UNITED STATES: Joseph Carrabis is the author of over a dozen novels and hundreds of short stories, including the Nebula-recommended Cymodoce and the Pushcart-nominated The Weight. Prior to becoming a full-time author, Joseph sat on several advisory boards including the Center for Multicultural Science and Journal of Cultural Marketing Strategy.
Joseph’s fiction focuses on social issues, their sources, and possible solutions. His The Augmented Man novel deals with several issues – childhood trauma, PTSD, and how countries treat soldiers once conflict ceases – and draws upon his training and experiences as a therapist, anthropologist, and International Ambassador for Psychological Science (2010).
In 2010, Joseph was selected as an International Ambassador for Psychological Science, specializing in trauma recovery. Before being selected, he created a technology and grew a business from his basement to offices in four countries and a presence in over 120 others. . He decided to help people was more important and turned the company over to his employees. This allowed him to spend time developing novel therapeutic paradigms for people based on the trauma they suffered.
Literary works of Joseph
Joseph’s stories come largely from his own experiences. He tells people that he writes an autobiography. His international travels among various cultural groups – aboriginal through modern taught him that everyone needs hope, everyone needs happiness, everyone needs security.
Working with teachers from all cultures, he developed The NextStage Principles. One of his great joys is seeing people’s sense of wonder at his Tales of the Woods stories. He wrote the first in college for friends who were having life challenges. Later he wrote them as life parables, not so much teaching stories as self-awareness stories. These stories are fable-like and deal with people recognizing their self-worth, dealing with the body- and self-image issues, identity issues, and so on.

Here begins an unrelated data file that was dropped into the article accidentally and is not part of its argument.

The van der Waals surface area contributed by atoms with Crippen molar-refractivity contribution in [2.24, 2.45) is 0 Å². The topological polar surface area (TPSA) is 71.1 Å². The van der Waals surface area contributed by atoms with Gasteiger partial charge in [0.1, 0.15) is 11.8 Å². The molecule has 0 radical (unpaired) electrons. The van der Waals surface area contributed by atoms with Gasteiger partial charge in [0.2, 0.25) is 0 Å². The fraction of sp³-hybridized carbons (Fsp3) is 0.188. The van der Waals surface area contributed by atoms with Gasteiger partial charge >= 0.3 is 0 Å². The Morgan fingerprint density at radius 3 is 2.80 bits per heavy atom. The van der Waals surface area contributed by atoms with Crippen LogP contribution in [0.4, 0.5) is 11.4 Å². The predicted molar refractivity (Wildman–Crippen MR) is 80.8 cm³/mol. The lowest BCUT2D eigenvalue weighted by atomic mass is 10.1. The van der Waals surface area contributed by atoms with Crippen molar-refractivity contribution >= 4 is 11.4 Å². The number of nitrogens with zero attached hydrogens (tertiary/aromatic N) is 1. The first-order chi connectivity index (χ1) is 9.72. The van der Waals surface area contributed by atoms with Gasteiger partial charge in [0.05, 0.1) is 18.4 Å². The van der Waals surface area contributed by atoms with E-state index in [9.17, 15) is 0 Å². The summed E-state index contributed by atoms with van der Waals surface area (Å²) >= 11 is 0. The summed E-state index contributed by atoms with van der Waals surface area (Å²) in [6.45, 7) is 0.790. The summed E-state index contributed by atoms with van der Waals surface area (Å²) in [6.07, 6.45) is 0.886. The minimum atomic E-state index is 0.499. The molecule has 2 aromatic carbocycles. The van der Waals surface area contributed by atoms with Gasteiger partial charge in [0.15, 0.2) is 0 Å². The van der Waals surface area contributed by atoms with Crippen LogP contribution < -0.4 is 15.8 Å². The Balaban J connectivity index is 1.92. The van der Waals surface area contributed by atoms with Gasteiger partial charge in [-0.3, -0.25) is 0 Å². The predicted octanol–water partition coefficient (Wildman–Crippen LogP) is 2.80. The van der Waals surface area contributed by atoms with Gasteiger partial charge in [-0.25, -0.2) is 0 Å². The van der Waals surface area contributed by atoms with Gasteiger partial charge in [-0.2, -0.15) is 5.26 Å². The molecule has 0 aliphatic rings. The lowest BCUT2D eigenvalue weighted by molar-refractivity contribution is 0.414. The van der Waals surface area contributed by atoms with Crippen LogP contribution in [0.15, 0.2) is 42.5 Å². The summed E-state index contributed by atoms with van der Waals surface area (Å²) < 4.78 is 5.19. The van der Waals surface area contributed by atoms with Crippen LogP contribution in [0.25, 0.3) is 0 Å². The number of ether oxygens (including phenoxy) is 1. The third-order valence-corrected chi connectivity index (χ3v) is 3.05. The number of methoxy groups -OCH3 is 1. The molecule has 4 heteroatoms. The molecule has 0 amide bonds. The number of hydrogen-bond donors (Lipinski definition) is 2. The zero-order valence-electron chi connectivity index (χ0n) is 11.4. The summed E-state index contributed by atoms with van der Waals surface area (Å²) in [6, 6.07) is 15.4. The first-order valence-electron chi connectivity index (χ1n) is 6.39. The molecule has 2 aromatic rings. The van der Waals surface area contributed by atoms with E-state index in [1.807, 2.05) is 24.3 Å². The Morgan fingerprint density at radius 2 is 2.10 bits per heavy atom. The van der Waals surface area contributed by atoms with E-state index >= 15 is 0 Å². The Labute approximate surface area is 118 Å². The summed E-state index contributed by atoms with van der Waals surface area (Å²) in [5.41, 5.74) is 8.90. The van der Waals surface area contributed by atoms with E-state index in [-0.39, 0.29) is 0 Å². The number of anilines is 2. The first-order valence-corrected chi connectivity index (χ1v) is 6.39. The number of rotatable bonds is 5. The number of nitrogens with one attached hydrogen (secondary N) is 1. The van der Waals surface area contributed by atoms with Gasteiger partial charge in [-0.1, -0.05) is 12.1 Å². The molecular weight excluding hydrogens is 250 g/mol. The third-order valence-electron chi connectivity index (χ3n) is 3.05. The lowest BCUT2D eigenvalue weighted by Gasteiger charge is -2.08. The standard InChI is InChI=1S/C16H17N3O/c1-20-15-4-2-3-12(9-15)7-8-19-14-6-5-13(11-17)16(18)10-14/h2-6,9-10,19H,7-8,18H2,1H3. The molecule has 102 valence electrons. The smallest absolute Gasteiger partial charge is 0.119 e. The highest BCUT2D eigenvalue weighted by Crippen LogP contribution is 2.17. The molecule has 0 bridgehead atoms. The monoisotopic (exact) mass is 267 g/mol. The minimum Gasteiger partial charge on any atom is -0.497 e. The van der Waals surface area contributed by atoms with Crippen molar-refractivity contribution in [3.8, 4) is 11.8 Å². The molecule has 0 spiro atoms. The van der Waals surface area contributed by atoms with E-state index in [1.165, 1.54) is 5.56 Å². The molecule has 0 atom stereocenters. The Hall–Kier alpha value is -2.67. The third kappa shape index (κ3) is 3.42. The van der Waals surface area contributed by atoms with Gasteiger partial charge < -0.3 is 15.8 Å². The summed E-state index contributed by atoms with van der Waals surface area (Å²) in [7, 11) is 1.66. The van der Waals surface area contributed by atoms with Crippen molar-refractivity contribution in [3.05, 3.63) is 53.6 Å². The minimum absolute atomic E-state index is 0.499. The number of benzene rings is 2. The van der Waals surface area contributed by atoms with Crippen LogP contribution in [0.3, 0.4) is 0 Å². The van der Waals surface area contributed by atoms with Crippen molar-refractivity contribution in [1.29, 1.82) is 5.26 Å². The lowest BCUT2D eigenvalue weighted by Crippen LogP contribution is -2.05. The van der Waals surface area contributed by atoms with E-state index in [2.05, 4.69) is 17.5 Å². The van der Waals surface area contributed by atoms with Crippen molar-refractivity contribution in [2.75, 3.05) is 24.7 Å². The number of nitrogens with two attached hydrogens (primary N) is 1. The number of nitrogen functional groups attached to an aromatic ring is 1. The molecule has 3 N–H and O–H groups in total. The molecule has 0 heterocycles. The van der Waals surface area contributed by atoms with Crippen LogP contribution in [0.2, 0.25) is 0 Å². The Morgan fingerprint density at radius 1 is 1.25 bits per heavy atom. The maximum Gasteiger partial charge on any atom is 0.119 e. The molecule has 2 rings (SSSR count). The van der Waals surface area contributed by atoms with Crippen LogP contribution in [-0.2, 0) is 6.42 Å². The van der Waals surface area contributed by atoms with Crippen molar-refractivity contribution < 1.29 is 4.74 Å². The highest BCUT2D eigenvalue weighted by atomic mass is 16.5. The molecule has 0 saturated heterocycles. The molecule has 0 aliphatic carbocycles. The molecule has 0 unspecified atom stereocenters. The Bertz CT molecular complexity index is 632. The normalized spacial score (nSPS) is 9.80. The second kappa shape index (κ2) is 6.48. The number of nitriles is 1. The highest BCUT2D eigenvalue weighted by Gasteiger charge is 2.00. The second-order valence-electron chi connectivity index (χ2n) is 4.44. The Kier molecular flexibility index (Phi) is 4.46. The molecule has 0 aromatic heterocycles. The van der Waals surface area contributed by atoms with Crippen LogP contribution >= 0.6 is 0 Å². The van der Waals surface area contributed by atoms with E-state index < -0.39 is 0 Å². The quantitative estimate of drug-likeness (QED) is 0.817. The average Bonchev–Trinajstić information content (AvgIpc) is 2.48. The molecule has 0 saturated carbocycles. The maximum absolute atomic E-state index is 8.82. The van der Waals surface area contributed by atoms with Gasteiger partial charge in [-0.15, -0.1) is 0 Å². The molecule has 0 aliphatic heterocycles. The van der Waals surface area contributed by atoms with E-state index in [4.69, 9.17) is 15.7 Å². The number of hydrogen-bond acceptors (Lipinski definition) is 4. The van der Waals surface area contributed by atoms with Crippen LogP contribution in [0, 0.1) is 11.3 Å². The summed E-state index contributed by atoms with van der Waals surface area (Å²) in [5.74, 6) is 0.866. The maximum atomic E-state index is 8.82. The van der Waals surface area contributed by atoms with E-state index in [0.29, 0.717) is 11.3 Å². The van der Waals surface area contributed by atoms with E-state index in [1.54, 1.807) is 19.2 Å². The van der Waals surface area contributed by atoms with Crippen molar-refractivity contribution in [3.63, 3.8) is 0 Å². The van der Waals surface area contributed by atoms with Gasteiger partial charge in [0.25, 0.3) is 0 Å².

Other of Joseph’s stories deal with environmental collapse, world hunger, race and prejudice, food security, drinkable water, how some political leaders do more damage than good, global warming.
“Some stories rebel against how language is used to mollify people, “global warming” is such an issue. “Global Climate Change” has neither the immediacy nor the threat that “global warming” does, and he often writes to make people aware of an issue’s urgency,” he said.
Joseph believes anyone who has a dedicated readership has the responsibility to enlighten and educate. Of course, you have to entertain an audience before you can enlighten and educate them. Such is the nature of having a voice.
“There are no humans in these stories, only forest animals. Readers write him that these stories often bring tears (in a good way),” he added.
In 1978, when Joseph published his first short story, he realized that the modern publishing world was a dangerous place. Many small and indie publishers aren’t book publishers. They are actually the marketers who spend most of their time selling marketing schemes to the authors.
Talking about this, he said, “There are more sharks in the water than ever before due to the ease of publishing. If a writer’s goal is just to get published, Joseph says, “Go for it. Live long and prosper.” But if your goal is to develop your craft and grow as an author, “Be careful. Get lots of opinions, especially the negative opinions. Get details. Ask for specifics. Talk with other authors who’ve had several books published, even self-published, and learn the pros and cons. Be safe.”
Impact of literature in the future
Joseph says, “Seeing anything a week or even a day out is a fool’s game. Could anyone see the shift from reading to listening before the advent of radio? Or listening to viewing with the advent of television? All websites were text-based when the web started back in the 1990s and people shifted from viewing to reading again. As technology changed we’re back to being viewers and not readers or even listeners. Tinder users make choices based on an image and nothing more.” Most readers tell Joseph they read his work on their phones. “Who could have anticipated that? Ha.”
Joseph believes that the key to success is practice and truth.
Joseph practices writing twice-daily – aside from his normal writing schedule these practice sessions are more “mind-clearing” than anything publishable.” You need to do the mind-clearing so the good stuff can come out. Along with this, you have to write the truth of the story, especially fiction, for your stories to be believable and for readers to care about them,” he added.
Apart from writing, Joseph loves to spend time with his wife, walking his dog, make pizza for his friends and play music.
Giving a positive and inspiring message to the readers, Joseph said, “You may not become a best-selling author like Nora Roberts or James Michener or Steven King or David Baldacci but that’s different from being a great writer, and to me, there’s a difference between being a best-selling author and being a great writer. I’ve read best-sellers so poorly written they were painful to get through, and I’ve read incredible story-crafting from authors few people know of.”